While innovation in educational practices is not necessarily related to technology, innovation in the availability of computers and in the use of information and communication technology (ICT) in student’s school work have actually been important drivers of change over the past decade. More students have used technology in class or for their school work. In almost all countries though, students have experienced decreases in the availability of desktop computers and tablets for use in their lessons – event though this availability remained high.

One of the most remarkable innovations for students lay in how their teachers developed their professional knowledge. The share of students taught by teachers who took part in peer learning increased considerably in the past decade, while those taught by teachers who attended a formal teacher training in the past two years remained stable. Given the importance of peer learning for professional development, this is good news. In some countries, a strong increase in peer learning seems to have been accompanied by a strong decrease in formal teacher training – an innovation which is more difficult to assess as such.

Innovation is not an end in itself: it should improve some educational outcome. The specific or mix of innovations that lead to improvement remains an open question. Innovation can have a differentiated impact on different educational goals: students’ learning outcomes (measured through tests), students’ engagement, equity, cost-efficiency, teachers’ work wellbeing, etc. At this stage of our measurement effort, linking innovation intensity to educational outcomes at the international level allows one to start a discussion and make more elaborate assumptions about the role of innovation in education’s improvement process. On average, countries that have changed their pedagogical practices the most have also had improved students’ academic outcomes (the only exception being in maths in secondary education). Countries that have innovated the most over the past decade tend to also have experienced increases in their student satisfaction and enjoyment in school. There was no consistent association with the reduction of educational inequity across disciplines and levels. Innovation was also on average positively associated with teachers’ collective self-efficacy within their school and with their collective ambition of their students. Given the types of pedagogical activities reviewed, which can largely be implemented at no or little cost, it is perhaps not surprising to find little association between innovation and systems’ expenditures per student.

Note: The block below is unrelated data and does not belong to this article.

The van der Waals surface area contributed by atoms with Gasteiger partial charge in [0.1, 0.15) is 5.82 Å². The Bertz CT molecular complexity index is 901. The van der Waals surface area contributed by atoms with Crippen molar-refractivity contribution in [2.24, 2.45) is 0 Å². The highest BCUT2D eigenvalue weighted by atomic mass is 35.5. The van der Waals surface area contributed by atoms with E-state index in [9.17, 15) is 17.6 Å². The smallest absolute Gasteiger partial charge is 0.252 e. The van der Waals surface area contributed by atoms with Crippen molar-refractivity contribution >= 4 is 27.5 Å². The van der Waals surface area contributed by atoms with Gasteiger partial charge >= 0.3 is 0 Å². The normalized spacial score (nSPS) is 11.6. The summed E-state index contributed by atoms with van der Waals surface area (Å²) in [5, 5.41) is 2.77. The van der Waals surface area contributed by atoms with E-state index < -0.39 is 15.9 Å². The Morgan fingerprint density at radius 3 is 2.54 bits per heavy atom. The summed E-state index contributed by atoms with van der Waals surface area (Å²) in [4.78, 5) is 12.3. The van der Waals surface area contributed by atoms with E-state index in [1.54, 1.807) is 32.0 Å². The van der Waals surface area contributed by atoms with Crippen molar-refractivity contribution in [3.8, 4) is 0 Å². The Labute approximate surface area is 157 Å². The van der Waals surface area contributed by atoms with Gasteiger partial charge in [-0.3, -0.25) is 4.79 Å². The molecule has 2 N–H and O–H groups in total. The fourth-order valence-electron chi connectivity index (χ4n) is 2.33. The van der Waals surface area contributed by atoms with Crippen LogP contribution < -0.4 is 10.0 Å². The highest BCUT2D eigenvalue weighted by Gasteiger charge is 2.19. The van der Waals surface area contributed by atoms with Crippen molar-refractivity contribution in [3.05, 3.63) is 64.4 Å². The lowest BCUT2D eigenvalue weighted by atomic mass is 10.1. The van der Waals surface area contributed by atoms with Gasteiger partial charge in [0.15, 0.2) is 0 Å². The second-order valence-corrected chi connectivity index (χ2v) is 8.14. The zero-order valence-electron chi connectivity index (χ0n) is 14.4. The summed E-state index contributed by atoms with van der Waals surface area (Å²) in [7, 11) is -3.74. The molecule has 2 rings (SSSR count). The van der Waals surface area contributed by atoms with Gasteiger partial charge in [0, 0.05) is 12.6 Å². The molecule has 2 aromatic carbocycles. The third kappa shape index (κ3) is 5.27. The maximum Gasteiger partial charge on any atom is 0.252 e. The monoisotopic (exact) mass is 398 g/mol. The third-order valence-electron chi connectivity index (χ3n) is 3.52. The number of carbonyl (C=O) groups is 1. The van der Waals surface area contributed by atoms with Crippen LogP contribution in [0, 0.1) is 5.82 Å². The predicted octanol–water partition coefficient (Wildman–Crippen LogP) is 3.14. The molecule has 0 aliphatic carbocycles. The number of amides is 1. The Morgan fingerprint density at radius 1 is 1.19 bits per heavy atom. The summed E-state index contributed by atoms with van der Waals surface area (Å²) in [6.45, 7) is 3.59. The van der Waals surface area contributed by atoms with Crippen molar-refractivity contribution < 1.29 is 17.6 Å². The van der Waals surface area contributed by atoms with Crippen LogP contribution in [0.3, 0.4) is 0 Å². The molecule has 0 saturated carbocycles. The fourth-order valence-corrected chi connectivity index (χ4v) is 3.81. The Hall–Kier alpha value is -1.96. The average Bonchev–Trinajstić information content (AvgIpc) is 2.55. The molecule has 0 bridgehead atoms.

Next steps

Measures of innovation in education still need to diversify, improve and become more targeted. New approaches to measuring innovation in education should be explored. Two promising ways ahead lie in the exploration of other data sources than those that have been used so far and in the development of dedicated survey instruments to measure innovation efforts at all levels of education.